A Reaction To The Finale Of Twin Peaks: The Return

A Reaction To The Finale Of Twin Peaks: The Return

Who killed Laura Palmer? The first season of Twin Peaks became a television phenomenon because of its unheralded visual strangeness, its dreamlike surrealist undercurrent, and because of that one question. How did this high school girl wind up dead, "wrapped in plastic"? It was the hook, the initiating plot thread upon which everything else was hung. Once the mystery was nominally solved, interest in the show began to decline. Co-creator/director David Lynch was absent for the middle stretch of the show's second season, causing it to further lose its focus. He returned and directed that season's finale,  and what a finale it was. To this day it is the most unusual and frightening hour of network television to ever air, and ranked among the best pieces of work Lynch has ever done. But it concluded on a maddening cliffhanger, and as the show was not renewed for a third season, it would go unanswered. 

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Lynch followed up the series with the film Twin Peaks: Fire Walk With Me. It was another distinct and powerful work from Lynch, but did nothing to answer the show's cliffhanger, as the film took place prior to the events in the series. At least, most of it did. There are moments that take place well after. In the otherworldly realms that surround the town of Twin Peaks, time does not exist as it exists here. Either way, we were left to ponder that cliffhanger for some time longer.

Over 25 years after the airing of the original series, Twin Peaks recently returned to television, on Showtime, with creators Mark Frost and David lynch at the helm. The two co-wrote the 18 part season, called "The Return", Lynch himself directed every episode, and much of the original cast was present. It was a surprise gift of unbelievable pop cultural importance. It finally dealt with that infamous cliffhanger, but that would be only a part of what it did, and it did so much more. It expanded the worlds of the show by magnitudes, introduced new characters, and moved everything far forward into unknown territory. Again it contains some of Lynch's best work. By the end, it also created new questions. Before we knew what happened to Laura Palmer, we were caught up in theorizing, in putting the puzzle together. It's a fascinating process to be a part of as a viewer, left to make your own interpretations of what is being shown, and The Return is no different in this regard. Most of Lynch's work is built on this open ended dynamic. It leaves seeming gaps, rich with impenetrable shadows. It refuses to explain things in conventional terms, if at all. Its beauty, and the beauty of Twin Peaks, is that it understands the value in what you don't know.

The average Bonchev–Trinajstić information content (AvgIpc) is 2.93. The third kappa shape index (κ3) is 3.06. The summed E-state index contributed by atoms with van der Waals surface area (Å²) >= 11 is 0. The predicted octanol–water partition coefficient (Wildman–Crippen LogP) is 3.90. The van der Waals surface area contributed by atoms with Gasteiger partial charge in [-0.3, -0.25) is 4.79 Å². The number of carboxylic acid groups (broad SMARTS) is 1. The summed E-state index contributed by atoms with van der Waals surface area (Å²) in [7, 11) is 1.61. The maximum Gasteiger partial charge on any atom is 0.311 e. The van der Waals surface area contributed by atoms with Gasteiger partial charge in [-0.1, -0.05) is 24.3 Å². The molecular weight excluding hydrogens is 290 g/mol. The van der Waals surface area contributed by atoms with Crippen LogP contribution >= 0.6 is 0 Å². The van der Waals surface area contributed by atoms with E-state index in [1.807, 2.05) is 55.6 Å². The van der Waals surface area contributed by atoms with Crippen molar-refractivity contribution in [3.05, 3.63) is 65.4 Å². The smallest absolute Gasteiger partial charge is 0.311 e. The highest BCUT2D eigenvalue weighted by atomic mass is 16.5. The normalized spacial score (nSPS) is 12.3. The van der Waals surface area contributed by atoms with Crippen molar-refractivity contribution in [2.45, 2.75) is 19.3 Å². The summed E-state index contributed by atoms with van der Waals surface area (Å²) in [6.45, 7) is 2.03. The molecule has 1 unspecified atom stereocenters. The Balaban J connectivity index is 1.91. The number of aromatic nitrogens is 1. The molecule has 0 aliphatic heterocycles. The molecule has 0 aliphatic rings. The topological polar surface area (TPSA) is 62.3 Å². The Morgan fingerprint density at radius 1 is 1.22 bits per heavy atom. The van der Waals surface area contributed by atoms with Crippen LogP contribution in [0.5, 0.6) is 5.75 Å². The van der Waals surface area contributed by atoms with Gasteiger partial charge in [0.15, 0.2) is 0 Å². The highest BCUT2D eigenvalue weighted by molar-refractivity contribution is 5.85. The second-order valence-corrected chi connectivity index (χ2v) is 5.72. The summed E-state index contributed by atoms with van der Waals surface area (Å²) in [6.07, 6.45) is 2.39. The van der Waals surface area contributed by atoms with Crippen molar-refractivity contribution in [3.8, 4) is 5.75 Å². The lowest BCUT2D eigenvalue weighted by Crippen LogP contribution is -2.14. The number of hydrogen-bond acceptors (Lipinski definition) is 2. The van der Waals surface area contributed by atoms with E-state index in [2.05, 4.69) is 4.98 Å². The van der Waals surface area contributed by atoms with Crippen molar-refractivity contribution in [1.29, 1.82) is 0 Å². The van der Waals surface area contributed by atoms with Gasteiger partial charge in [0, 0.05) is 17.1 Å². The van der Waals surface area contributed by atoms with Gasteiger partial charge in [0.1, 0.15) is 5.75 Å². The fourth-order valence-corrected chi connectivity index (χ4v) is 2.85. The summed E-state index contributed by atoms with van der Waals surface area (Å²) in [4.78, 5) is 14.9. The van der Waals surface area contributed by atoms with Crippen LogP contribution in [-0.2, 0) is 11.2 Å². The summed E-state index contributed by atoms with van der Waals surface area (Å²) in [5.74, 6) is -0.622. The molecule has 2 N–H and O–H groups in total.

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After 18 hours of incomparable, remarkable, mind bending television, The Return ends in an instant of abrupt, bewildering shock. I was left sitting in silence for minutes, while the end credits and their haunting music unwound. But I was also right at home. The stock and trade of Twin Peaks is mystery. To be left hanging again is perfectly appropriate. It might also be the best possible state for the viewer to be in. When we wanted to know who killed Laura, we were vastly more interested than we were after finding out. The game is no fun when it's over. Beforehand viewers were engaged, our imaginations running high. Only after the season two cliffhanger would our interest be renewed, because there was a new mysterious occurrence introduced, something new to contemplate. I will offer the caveat that the actual conclusion to the story of Twin Peaks may have already appeared in Fire Walk With Me, or some previous episode, given the non linear chronology of the property. Just because the 2017 finale is the most recent thing we've seen, doesn't mean it's the last thing that happens. Regardless, we have a stunning new puzzle to think about, and we may be thinking about it for decades to come. After the shock of the show's conclusion wore off, I found myself feeling weirdly grateful. I had once more been given over to wonder, in both senses of the word.

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